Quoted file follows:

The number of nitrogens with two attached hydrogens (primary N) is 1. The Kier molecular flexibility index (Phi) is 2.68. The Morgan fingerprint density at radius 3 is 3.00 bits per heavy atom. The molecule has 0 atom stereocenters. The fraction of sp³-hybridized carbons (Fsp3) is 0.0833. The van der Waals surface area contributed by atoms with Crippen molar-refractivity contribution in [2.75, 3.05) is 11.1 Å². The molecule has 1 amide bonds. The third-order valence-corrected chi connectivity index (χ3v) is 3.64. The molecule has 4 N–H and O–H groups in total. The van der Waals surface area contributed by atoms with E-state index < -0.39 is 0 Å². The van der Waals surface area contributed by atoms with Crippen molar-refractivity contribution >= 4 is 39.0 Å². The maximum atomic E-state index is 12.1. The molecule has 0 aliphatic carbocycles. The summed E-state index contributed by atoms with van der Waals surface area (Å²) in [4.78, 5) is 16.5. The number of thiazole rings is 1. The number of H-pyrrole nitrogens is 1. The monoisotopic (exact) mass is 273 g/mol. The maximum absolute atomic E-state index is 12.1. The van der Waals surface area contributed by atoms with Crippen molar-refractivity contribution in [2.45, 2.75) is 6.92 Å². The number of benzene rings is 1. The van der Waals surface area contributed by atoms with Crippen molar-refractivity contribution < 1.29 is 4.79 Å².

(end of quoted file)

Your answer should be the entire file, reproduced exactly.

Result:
The number of nitrogens with two attached hydrogens (primary N) is 1. The Kier molecular flexibility index (Phi) is 2.68. The Morgan fingerprint density at radius 3 is 3.00 bits per heavy atom. The molecule has 0 atom stereocenters. The fraction of sp³-hybridized carbons (Fsp3) is 0.0833. The van der Waals surface area contributed by atoms with Crippen molar-refractivity contribution in [2.75, 3.05) is 11.1 Å². The molecule has 1 amide bonds. The third-order valence-corrected chi connectivity index (χ3v) is 3.64. The molecule has 4 N–H and O–H groups in total. The van der Waals surface area contributed by atoms with E-state index < -0.39 is 0 Å². The van der Waals surface area contributed by atoms with Crippen molar-refractivity contribution >= 4 is 39.0 Å². The maximum atomic E-state index is 12.1. The molecule has 0 aliphatic carbocycles. The summed E-state index contributed by atoms with van der Waals surface area (Å²) in [4.78, 5) is 16.5. The number of thiazole rings is 1. The number of H-pyrrole nitrogens is 1. The monoisotopic (exact) mass is 273 g/mol. The maximum absolute atomic E-state index is 12.1. The van der Waals surface area contributed by atoms with Crippen molar-refractivity contribution in [2.45, 2.75) is 6.92 Å². The number of benzene rings is 1. The van der Waals surface area contributed by atoms with Crippen molar-refractivity contribution < 1.29 is 4.79 Å².